ADA Sidewalk Clear Width
Jeff asked: On a two mile span of Bee Ridge Road in Sarasota, FL there are 72 street lamp posts which obstruct the center of the sidewalk. They were installed in 2003. I think they are in violation of Above Ground Utility Structure Placement Standards which state posts should be off the right of way whenever feasible otherwise to the edge of the right of way. Sidewalk Width Standards also talk about how the center of the sidewalk should be reserved for Pedestrians. The State has said the posts are ADA Compliant because there is at least a 36 inch clearance to the curb allowing wheelchair access.
Prior to the ADA posts placement were governed by safety standards. Why does the ADA give the State justification to circumvent other safety standards and obstruct the center of the sidewalk?
Residents and Businesses are not allowed to obstruct the sidewalk so why is the State?
This site is intended to address questions about the laws related to bicycling. I suggest contacting someone that is knowledgeable about the ADA laws. However, you may want to start your research here:
The Department of Transportation Plans Preparation Manual for state highways states the following:
8.3.2 Disability Considerations
Pedestrian facilities must be designed in accordance with ADA to accommodate the physically and visually challenged citizens whose mobility is dependent on wheelchairs and other devices. Refer to the Design Standards for additional details.
This website about ADA design standards may be of assistance:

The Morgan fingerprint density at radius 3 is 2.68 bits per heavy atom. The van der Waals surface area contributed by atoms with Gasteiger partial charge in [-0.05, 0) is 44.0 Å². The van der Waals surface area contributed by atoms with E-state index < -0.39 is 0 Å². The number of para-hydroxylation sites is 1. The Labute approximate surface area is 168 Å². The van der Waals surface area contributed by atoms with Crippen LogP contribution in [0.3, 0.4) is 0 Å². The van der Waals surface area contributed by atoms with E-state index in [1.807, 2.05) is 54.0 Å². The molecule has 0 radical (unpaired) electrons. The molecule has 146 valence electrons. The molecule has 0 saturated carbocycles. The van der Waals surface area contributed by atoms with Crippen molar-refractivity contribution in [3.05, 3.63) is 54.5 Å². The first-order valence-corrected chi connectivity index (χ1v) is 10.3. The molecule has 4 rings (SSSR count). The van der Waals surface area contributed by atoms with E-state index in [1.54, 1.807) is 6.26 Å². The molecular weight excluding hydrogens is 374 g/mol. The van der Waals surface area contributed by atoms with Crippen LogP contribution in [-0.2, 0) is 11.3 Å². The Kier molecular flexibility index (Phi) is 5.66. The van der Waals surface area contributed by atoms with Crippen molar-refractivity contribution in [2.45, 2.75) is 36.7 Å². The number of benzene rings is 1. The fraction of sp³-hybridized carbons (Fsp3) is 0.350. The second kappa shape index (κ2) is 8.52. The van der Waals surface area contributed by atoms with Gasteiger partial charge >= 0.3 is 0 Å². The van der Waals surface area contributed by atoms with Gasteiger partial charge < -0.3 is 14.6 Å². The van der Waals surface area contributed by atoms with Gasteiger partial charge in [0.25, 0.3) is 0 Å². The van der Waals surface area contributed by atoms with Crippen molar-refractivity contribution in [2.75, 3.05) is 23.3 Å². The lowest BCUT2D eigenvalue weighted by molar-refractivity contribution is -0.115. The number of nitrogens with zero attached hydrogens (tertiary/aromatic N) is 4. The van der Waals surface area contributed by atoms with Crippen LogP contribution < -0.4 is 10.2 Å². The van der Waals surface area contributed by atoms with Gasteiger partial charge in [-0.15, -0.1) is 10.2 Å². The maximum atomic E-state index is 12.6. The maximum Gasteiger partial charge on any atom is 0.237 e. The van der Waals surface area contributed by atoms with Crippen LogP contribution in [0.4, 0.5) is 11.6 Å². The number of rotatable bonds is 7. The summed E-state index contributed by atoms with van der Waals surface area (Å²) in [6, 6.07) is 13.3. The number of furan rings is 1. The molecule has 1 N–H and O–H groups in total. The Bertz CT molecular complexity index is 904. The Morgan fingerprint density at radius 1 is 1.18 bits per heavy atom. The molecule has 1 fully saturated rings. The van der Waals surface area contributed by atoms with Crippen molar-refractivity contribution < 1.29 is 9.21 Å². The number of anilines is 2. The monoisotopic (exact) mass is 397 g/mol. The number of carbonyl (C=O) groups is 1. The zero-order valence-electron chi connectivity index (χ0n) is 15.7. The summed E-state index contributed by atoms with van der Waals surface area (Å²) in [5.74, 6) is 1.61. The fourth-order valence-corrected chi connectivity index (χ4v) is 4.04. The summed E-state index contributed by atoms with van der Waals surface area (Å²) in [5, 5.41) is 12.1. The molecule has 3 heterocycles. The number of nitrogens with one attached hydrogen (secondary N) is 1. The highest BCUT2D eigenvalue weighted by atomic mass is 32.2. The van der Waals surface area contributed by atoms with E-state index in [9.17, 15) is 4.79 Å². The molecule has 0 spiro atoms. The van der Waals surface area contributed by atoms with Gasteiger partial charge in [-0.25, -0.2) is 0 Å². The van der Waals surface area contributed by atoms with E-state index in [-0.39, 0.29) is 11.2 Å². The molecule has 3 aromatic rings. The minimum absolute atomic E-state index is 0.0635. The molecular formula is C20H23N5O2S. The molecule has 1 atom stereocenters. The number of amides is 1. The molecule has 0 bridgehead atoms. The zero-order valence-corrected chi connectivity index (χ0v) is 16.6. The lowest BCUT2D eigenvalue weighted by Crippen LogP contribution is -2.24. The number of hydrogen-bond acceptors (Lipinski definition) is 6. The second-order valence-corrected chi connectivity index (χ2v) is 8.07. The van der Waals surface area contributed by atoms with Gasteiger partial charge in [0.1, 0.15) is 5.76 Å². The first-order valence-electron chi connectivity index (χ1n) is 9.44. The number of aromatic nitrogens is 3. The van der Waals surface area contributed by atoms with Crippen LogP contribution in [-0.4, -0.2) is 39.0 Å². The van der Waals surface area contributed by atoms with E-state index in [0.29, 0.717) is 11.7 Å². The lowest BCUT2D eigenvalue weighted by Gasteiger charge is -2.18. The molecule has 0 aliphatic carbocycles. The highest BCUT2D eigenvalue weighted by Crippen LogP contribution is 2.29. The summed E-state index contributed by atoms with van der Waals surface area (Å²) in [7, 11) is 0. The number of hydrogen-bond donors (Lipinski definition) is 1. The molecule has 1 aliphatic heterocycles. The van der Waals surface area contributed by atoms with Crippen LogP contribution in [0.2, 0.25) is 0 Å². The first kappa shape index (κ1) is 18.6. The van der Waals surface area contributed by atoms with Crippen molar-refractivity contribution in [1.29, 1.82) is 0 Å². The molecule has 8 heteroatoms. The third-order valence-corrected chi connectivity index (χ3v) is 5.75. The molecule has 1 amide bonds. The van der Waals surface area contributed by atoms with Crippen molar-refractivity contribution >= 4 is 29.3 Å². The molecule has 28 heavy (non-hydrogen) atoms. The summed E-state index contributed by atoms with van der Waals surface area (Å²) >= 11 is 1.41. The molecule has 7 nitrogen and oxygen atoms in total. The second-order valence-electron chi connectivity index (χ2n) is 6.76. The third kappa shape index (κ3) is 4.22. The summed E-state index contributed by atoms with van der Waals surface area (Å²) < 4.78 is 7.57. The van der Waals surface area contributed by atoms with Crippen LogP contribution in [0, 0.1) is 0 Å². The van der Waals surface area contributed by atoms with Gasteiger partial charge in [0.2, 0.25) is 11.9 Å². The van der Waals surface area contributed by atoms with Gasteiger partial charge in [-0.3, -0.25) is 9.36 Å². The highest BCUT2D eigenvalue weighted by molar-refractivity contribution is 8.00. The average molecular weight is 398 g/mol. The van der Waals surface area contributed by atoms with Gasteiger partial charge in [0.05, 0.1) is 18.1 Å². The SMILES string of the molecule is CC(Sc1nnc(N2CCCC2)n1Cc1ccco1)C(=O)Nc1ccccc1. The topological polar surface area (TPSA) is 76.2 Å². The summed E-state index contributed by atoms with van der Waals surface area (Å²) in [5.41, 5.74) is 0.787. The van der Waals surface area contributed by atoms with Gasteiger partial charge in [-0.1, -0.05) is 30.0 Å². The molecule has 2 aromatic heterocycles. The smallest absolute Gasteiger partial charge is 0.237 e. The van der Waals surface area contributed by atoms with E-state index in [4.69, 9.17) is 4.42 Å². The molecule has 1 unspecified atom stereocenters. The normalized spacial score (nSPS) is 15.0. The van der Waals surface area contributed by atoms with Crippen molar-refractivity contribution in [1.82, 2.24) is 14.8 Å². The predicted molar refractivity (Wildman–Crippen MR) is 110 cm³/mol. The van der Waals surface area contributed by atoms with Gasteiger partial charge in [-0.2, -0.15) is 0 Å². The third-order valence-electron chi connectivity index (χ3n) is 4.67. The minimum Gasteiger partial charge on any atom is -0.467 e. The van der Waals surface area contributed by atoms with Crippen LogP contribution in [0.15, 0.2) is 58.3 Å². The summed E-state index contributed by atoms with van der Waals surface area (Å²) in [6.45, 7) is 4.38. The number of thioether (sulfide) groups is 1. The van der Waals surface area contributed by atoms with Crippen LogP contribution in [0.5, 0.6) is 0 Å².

The Design Standards show a standard clear width of 5 or 6 feet, with a minimum four feet.
The Manual of Uniform Minimum Standards (Florida Greenbook), which is for highways other than state highways, indicates the ADA minimum clear width is 36 inches.
C.10.a.2 Accessibility Requirements
Pedestrian facilities, such as walkways and sidewalks, shall be designed to accommodate physically disabled persons whose mobility is dependent on wheelchairs and other devices. Note: Design shall be in compliance with the ADA Accessibility Guidelines (as described in the Federal Register), and the Florida Accessibility Code For Building Construction (Rule 9B-7.0042). Complete design criteria can be found in this publication.
Sidewalks should provide a safe, comfortable space for pedestrians. The width of sidewalks is dependent upon the roadside environment, volume of pedestrians, and the presence of businesses, schools, parks, and other pedestrian attractors. The minimum width for sidewalks is covered in Section C.7.d of this chapter. To ensure compliance with the ADA Accessibility Guidelines (as described in the Federal Register), and the Florida Accessibility Code For Building Construction, sidewalk designs shall meet the following criteria:
Minimum clear width – 36 inches
I won’t claim to understand this information since it is not within the scope of this website. Maybe one of our readers can assist you?